When I was accepted into Madame Vroom’s highly secretive and prestigious academy for motor repair and car maintenance, I think I remember being excited. I was seven years old at the time, so it’s all a bit fuzzy. I liked cars, I had a passion for them, and I knew I was good at the whole thing. All the very best auto mechanics Ringwood has ever seen have been through the academy. So once any garage sees a certification from the academy, you’ve basically got a job, because they know what you went through to get it.
People come from all over Australia to attend the entrance exam. Apparently, I aced mine… and that was all the positive reinforcement I got for the next three years.
It’s an exclusive place, behind an iron gate and a set of stone walls, all covered in vines and ivy and overseen by Madame Vroom, a stone-faced older lady who wears a wine-red evening dress in a 1780s style and threatens to beat you with a tire iron if you get something wrong.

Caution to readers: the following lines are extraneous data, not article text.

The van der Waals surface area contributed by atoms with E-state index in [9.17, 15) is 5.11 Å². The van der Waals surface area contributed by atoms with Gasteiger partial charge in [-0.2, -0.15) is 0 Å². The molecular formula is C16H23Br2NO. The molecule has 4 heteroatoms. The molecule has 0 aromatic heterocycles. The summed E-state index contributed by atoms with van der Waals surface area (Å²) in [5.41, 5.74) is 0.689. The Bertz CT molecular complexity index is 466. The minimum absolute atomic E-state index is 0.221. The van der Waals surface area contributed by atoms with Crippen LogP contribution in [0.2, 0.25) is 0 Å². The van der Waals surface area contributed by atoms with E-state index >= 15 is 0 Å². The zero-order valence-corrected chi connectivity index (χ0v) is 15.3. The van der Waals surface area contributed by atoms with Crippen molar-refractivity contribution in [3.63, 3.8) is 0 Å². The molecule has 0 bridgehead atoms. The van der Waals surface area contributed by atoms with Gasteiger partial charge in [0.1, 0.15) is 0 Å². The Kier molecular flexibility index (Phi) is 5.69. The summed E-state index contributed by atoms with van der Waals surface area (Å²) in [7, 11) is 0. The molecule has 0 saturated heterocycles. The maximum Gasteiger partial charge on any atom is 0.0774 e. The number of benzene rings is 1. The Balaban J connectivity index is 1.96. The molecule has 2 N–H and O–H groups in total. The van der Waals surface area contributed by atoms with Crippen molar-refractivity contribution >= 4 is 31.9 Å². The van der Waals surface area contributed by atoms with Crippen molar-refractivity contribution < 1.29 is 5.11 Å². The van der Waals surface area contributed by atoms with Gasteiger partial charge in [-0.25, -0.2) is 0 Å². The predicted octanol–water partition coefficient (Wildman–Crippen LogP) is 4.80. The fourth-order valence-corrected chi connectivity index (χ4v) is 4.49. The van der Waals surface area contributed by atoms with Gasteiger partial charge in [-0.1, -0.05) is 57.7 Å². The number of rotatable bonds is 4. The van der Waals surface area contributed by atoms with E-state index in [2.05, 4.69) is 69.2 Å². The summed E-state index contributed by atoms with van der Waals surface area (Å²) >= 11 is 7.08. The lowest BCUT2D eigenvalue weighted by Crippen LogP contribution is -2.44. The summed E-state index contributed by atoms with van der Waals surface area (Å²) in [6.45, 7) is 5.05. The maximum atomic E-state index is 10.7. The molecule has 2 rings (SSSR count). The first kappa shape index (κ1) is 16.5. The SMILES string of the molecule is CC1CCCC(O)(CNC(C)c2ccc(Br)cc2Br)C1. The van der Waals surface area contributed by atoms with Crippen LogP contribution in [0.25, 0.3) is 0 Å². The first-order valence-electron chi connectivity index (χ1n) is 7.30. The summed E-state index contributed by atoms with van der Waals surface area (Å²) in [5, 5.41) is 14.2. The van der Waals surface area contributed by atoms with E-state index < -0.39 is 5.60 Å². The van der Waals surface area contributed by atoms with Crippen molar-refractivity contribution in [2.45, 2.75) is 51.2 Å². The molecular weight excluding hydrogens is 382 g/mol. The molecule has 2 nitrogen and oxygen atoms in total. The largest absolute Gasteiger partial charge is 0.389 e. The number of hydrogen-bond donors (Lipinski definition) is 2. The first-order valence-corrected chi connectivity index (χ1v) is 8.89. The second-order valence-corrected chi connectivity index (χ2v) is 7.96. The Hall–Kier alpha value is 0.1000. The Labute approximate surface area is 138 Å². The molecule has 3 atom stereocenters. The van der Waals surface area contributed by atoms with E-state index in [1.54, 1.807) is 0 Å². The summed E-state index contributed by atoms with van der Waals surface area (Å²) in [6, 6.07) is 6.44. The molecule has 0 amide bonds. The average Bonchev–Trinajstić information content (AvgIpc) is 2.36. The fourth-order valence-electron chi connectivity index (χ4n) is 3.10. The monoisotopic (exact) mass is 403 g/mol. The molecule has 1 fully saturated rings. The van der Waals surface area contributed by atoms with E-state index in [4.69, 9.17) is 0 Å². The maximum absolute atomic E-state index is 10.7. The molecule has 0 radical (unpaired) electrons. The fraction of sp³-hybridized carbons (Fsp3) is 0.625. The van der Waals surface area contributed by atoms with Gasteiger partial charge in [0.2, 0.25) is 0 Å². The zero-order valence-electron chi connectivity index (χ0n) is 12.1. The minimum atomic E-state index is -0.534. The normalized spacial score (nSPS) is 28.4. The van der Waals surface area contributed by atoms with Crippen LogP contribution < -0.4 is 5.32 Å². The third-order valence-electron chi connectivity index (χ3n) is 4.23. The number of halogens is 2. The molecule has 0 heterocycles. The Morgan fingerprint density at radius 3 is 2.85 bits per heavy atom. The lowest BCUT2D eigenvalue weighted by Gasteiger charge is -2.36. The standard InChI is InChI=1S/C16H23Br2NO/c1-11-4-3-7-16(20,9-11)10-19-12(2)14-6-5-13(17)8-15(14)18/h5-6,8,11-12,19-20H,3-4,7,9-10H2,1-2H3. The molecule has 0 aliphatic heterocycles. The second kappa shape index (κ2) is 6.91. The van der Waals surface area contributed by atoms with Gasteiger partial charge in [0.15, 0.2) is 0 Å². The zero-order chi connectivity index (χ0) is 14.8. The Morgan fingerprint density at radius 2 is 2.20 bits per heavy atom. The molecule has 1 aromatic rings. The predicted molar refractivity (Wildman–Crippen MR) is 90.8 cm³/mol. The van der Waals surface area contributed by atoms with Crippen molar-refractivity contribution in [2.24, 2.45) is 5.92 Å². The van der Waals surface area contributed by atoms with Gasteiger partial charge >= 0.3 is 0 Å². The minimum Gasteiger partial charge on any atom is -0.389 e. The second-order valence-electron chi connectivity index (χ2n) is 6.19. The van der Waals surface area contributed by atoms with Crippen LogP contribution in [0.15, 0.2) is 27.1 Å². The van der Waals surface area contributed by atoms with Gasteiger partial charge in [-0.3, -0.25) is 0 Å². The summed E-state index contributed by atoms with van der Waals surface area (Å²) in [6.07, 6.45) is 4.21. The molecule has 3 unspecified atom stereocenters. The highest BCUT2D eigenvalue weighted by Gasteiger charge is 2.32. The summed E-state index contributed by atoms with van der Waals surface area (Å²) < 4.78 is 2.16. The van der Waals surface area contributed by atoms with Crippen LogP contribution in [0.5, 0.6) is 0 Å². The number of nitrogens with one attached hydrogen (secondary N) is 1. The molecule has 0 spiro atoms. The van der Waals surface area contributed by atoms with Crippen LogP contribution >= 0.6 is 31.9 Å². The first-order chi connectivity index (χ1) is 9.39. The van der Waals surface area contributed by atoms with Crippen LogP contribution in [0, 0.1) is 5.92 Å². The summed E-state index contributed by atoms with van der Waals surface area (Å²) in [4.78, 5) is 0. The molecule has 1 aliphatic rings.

I never did quite understand where she was from, aside from ‘the past’. Anyway, she has a massive warehouse-like basement that contains probably every car ever made, and we were required to understand how to perform car services of all kinds on ALL of them. All the specifics, too: log book servicing, brake repair, Victorian roadworthy checks. We studied for many hours a day, six days a week – sometimes well into the night if Madame Vroom didn’t think we were doing a good enough job. All the better to give the best roadworthy inspections Ringwood residents could possibly desire.
So yeah, I’m not a mechanic anymore. I guess some people can’t hack it. I’m one of them, and I have no qualms about getting my car serviced by some normal person. Realistically, a normal mechanic hasn’t been up until 3am trying to break an oil change record while being threatened with a old-fashioned tyre iron.